Climate change is only adding to the oceans’ woes. As concentrations of greenhouse gases in the atmosphere increase, the world’s average air temperature is also increasing. As air temperatures rise, so do ocean temperatures, and both winds and ocean currents change. As a result, ocean species are already migrating poleward to cooler temperatures; changing ocean currents have caused new “dead zones” in several places across the globe; and marine “hot spots,” like the one off the coast of Tasmania, Australia, are interfering with mariculture.

Climate change also has an insidious “evil twin” effect for the oceans: ocean acidification. Oceans are naturally slightly basic. However, as the world’s largest carbon sink, they absorb tons of carbon dioxide—about 40% of the carbon dioxide emitted by humans. This absorption, in turn, induces a chemical reaction that, in effect, converts the carbon dioxide to carbonic acid. As a result, the pH of the oceans is changing and has already dropped by 0.1 to 0.3 pH units. While this may not sound like much, it is enough to begin to interfere with the shell-forming processes of many marine organisms such as clams—a physical reaction that is already interfering with mariculture in the states of Washington and Maine.

The ocean ecosystems hardest hit by all of these impacts are, and will continue to be, coral reefs. Coral reefs cover only about 1% of the ocean floor, but they support about 25% of all marine species. However, they tend to be near-shore marine ecosystems, rendering them vulnerable to coastal development and coastal pollution. They are also biologically rich ecosystems, making them large-time targets of fishermen. The corals are sensitive to both increasing ocean temperature and ocean acidification. As a result, the future of the world’s coral reefs is bleak. Scientists estimate that one-third of all reef-building corals are in danger of extinction, and coral reefs the world over are in serious decline.

Is There Hope?

It isn’t time to give up on the oceans yet. By reducing or eliminating the existing stressors on the world’s marine ecosystems—overfishing, pollution, and development destruction—we can make these systems more resilient to climate change. By enacting adaptable protections into law, such as through flexible and adaptable versions of marine spatial planning, and then strictly enforcing those protections, we can help to ensure that legal protections remain relevant despite climate change.

However, as long as climate change and ocean acidification continue, the oceans will go on to be altered in ways that humans generally don’t like. At stake are not only incredible biodiversity and beauty, but also a significant percentage of our food supply and, at the extreme, about 50% of the atmospheric oxygen we breathe.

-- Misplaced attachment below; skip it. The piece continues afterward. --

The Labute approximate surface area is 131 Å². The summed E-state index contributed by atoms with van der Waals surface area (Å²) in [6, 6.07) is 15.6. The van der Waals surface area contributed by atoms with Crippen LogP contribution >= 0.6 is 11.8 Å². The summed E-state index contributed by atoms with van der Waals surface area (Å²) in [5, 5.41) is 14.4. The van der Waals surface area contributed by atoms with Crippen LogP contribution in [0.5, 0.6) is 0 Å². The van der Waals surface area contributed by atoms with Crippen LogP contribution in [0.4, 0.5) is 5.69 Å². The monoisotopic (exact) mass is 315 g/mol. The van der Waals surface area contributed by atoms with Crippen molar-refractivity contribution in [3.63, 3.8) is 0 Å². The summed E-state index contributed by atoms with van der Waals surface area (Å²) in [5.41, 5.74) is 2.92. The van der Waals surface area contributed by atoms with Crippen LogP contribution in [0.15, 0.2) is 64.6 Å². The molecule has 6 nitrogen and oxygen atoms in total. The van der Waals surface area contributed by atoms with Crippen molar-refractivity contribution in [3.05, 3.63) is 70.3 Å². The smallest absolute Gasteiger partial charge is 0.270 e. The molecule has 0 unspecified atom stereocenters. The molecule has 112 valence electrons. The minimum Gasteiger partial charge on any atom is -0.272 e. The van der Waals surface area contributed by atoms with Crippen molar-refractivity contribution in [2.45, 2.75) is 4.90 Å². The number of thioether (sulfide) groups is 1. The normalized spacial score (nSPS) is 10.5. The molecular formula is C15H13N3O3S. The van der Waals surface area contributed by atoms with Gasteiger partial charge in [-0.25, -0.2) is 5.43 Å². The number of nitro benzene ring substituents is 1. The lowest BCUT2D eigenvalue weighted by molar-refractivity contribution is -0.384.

On this World Oceans Day, therefore, it is worth thinking long and hard about the United Nation’s chosen theme—“Oceans & People.” We depend on the oceans much more than we acknowledge, and we ignore that dependency at our peril.

Related article: ‘Happy World Oceans Day . . . sort of’ (Environmental Law Prof Blog).

Robin CraigRobin Kundis Craig is the William H. Leary Professor of Law at the University of Utah S.J. Quinney College of Law in Salt Lake City, Utah, where she is also affiliated with the Wallace Stegner Center for Land, Resources, and the Environment. Professor Craig specializes in all things water, including the relationships between climate change and water; water and energy; the Clean Water Act; the intersection of water issues and land issues; marine biodiversity and marine protected areas; water law; and the relationships between environmental law and public health.  She is the author or co-author of five books, including Comparative Ocean Governance: Place-Based Protections in an Era of Climate Change (Edward Elgar 2012). She has also written over 50 law review articles and book chapters.  She was appointed to three successive National Research Council committees on the Clean Water Act and the Mississippi River; has consulted on water quality issues with the government of Victoria, Australia, and the Council on Environmental Cooperation in Montreal, Quebec, Canada; and was one of 12 marine educators chosen to participate in a 2010 program in the Papahanamokuakea Marine National Monument, spending a week on Midway Atoll.  Professor Craig also serves on the ABA Section on Environment, Energy, and Resources’ Executive Council; as Supreme Court News Editor for the ABA’s Administrative & Regulatory Law News; and as a consultant to the Environmental Defense Fund.  At the University of Utah, she teaches Environmental Law, Water Law, Ocean & Coastal Law, Toxic Torts, and Property.